The front-end build tool renaissance at REI
The Front-end Build System (FEBS) is REI’s internally developed set of tools that helps engineers build the assets that are eventually downloaded by customers visiting REI’s online properties. FEBS has evolved over the years to support an ever-changing development landscape.
The first generation of FEBS was built directly in our legacy monolithic code base, a series of scripts that leveraged some programmable APIs from libraries like
browserify. This code continues to serve any remaining applications living in that monolithic space.
The Co-op moved toward a more decentralized approach by introducing microservice architecture with the development of the Alpine platform. With this came a new generational iteration of FEBS that was decoupled from any individual implementation. FEBS 2 lives in REI’s internal NPM registry as
@rei/febs with several other supporting packages. It is declared as a dependency of an Alpine microsite.
Under the hood,
@rei/febs is extending
webpack@4 to bundle web application code and
Our team maintains a microsite that contains supported patterns, technologies, and most importantly, an end-to-end functional example used as a reference by other product teams. We expected
@rei/febs to canonicalize the way teams built their front-end assets and thereby reduce any individual deviation from supported patterns, theoretically improving the interoperability ecosystem.
For most cases,
@rei/febs did its job. However, as time went on, feature requests continued to pour in to accommodate product teams with unique business requirements. Additionally, the underlying dependencies supporting
@rei/febs continued to change, forcing us to manually reconcile them within our packages and within individual microsites.
The maintenance of iterating on
@rei/febs and troubleshooting microsite build issues began to consume our daily lives. Worse was that
@rei/febs was becoming bloated with logic for many unforeseen use cases.
Perhaps you spotted the inherent problem with
@rei/febs? It’s an inheritance model.
@rei/febs extends several build tool technologies including
rollup. This means that
rollup. So, what’s the issue? Inheritance models are brittle by nature (don’t @ me). Any change request can require a massive overhaul of the implementation. And the more you customize, the harder it becomes to maintain until it becomes an unrecognizable, enormous blob like in Akira.
This is the way
Eventually, we hit a wall when Vue 3 arrived on the scene. We built a POC that brought Vue 3 support to
@rei/febs. We discovered that the Rollup plugin used to compile Vue 3 SFCs for our public design system, Cedar, made tree-shaking incompatible with
webpack@4, resulting in bloated application bundles.
Even though we had a functional POC of our reference microsite using Vue 3, we were unsatisfied with the low-level work we had to do to get there. We decided to experiment with a build toolchain overhaul that dispensed with our implementations in favor of using Vite to bundle our application. We quickly cobbled together a working solution. We liked the approach so much that we decided to move forward with it.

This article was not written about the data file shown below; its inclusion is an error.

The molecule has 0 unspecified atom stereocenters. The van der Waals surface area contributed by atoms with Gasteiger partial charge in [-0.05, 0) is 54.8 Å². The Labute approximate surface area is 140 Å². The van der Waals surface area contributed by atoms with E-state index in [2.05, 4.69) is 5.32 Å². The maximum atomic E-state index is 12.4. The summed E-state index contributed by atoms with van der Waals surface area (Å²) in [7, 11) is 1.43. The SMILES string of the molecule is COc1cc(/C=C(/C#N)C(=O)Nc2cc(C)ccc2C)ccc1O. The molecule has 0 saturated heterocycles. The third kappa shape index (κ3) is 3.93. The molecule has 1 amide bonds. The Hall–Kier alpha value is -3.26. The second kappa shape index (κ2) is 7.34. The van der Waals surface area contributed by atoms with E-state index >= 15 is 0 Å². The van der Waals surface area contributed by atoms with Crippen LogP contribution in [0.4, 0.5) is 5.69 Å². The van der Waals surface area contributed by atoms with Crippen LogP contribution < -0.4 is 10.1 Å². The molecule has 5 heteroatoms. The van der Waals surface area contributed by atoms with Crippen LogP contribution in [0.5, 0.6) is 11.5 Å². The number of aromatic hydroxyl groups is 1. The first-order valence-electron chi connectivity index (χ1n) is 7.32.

Vite is a UI-framework agnostic build tool. It supports React, Svelte, Vue, and others. It’s a bundler … of bundlers. Ironically, it’s a wrapper that swaps bundlers in and out for different purposes. But the key point here is that it’s a wrapper maintained by an open-source community instead of us. Under the hood, it uses
Vite happens to have first-class support for Vue, which makes sense, as it was built by the creator of Vue. REI is a Vue shop. Our design system, Cedar, is a Vue component library. Cedar now uses Vite to bundle its code. We’ll use Vite to bundle our customer-facing Vue 3 applications. One tool to rule them all.
Besides all that, Vite is pretty sweet. It has a “no-bundler” approach to running its development server. It doesn’t need to build your application before it’s served.
Vite serves source code over native ESM. This is essentially letting the browser take over part of the job of a bundler: Vite only needs to transform and serve source code on demand, as the browser requests it. Code behind conditional dynamic imports is only processed if actually used on the current screen.
So, what is FEBS now?
FEBS 3 is the “Front-end Build System”, but that system isn’t an explicit dependency.
Rather, it’s a curated collection of open-source tools that are declared as dependencies of Alpine microsites and NPM packages used to bundle assets. Specifically Vite and Vitest. These tools are supplemented by REI-built configurations, plugins, and patterns to support REI-specific needs.
This has alleviated us from low-level dependency management, makes future migrations and tool swaps easier, and allows engineers maximum flexibility with their application builds while always having a functional example to reference. Engineers can also lean directly on the open-source community for any issues they may have with a particular build tool.
Reflecting on the evolution of the build toolchain at REI, the intentions were good. Create a tool that would normalize the way our teams built front-end assets and prevent deviation from supported patterns.
What we learned was that we didn’t need to be restrictive in the form of an explicit tool like
@rei/febs. It’s not like people couldn’t get around it anyway. Instead, we simply provide sanctioned patterns and people use them. The benefits of using the raw build tool greatly outweigh a customization that extends the tool directly.